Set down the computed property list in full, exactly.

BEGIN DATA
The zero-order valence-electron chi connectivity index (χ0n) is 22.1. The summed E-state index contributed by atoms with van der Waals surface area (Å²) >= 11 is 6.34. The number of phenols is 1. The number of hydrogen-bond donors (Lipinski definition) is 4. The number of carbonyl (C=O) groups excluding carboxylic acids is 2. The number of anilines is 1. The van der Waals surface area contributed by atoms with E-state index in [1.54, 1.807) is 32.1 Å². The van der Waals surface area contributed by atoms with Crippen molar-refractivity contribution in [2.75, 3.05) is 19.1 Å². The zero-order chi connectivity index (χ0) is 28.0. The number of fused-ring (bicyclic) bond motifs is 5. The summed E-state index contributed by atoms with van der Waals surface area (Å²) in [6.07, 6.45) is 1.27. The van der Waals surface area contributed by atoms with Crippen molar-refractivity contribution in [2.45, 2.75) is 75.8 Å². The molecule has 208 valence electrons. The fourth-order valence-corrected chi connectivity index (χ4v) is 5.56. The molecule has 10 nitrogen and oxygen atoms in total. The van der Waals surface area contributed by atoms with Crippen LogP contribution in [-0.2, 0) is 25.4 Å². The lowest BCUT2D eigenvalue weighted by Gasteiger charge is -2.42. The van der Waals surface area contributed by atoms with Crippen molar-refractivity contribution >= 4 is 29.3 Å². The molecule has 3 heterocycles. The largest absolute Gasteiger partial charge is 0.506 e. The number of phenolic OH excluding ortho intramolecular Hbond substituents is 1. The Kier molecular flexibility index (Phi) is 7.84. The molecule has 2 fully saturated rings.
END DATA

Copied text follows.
The zero-order valence-electron chi connectivity index (χ0n) is 22.1. The summed E-state index contributed by atoms with van der Waals surface area (Å²) >= 11 is 6.34. The number of phenols is 1. The number of hydrogen-bond donors (Lipinski definition) is 4. The number of carbonyl (C=O) groups excluding carboxylic acids is 2. The number of anilines is 1. The van der Waals surface area contributed by atoms with E-state index in [1.54, 1.807) is 32.1 Å². The van der Waals surface area contributed by atoms with Crippen molar-refractivity contribution in [2.75, 3.05) is 19.1 Å². The zero-order chi connectivity index (χ0) is 28.0. The number of fused-ring (bicyclic) bond motifs is 5. The summed E-state index contributed by atoms with van der Waals surface area (Å²) in [6.07, 6.45) is 1.27. The van der Waals surface area contributed by atoms with Crippen molar-refractivity contribution in [2.45, 2.75) is 75.8 Å². The molecule has 208 valence electrons. The fourth-order valence-corrected chi connectivity index (χ4v) is 5.56. The molecule has 10 nitrogen and oxygen atoms in total. The van der Waals surface area contributed by atoms with Crippen LogP contribution in [-0.2, 0) is 25.4 Å². The lowest BCUT2D eigenvalue weighted by Gasteiger charge is -2.42. The van der Waals surface area contributed by atoms with Crippen molar-refractivity contribution >= 4 is 29.3 Å². The molecule has 3 heterocycles. The largest absolute Gasteiger partial charge is 0.506 e. The number of phenolic OH excluding ortho intramolecular Hbond substituents is 1. The Kier molecular flexibility index (Phi) is 7.84. The molecule has 2 fully saturated rings.